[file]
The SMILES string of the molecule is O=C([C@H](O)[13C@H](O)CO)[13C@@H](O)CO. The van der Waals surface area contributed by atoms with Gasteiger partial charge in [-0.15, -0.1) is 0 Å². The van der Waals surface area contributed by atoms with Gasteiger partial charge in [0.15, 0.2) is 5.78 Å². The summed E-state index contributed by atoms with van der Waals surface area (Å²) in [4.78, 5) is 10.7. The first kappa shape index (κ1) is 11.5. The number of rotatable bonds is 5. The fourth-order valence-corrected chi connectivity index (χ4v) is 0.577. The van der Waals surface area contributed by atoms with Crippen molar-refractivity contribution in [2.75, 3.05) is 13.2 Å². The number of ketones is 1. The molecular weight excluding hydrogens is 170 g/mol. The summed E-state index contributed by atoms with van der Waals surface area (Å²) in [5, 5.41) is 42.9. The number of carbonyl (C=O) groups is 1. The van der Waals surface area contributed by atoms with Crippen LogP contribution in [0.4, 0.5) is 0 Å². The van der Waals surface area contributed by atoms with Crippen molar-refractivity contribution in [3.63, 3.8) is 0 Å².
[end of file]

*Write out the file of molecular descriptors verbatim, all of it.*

The SMILES string of the molecule is O=C([C@H](O)[13C@H](O)CO)[13C@@H](O)CO. The van der Waals surface area contributed by atoms with Gasteiger partial charge in [-0.15, -0.1) is 0 Å². The van der Waals surface area contributed by atoms with Gasteiger partial charge in [0.15, 0.2) is 5.78 Å². The summed E-state index contributed by atoms with van der Waals surface area (Å²) in [4.78, 5) is 10.7. The first kappa shape index (κ1) is 11.5. The number of rotatable bonds is 5. The fourth-order valence-corrected chi connectivity index (χ4v) is 0.577. The van der Waals surface area contributed by atoms with Crippen molar-refractivity contribution in [2.75, 3.05) is 13.2 Å². The number of ketones is 1. The molecular weight excluding hydrogens is 170 g/mol. The summed E-state index contributed by atoms with van der Waals surface area (Å²) in [5, 5.41) is 42.9. The number of carbonyl (C=O) groups is 1. The van der Waals surface area contributed by atoms with Crippen LogP contribution in [0.4, 0.5) is 0 Å². The van der Waals surface area contributed by atoms with Crippen molar-refractivity contribution in [3.63, 3.8) is 0 Å².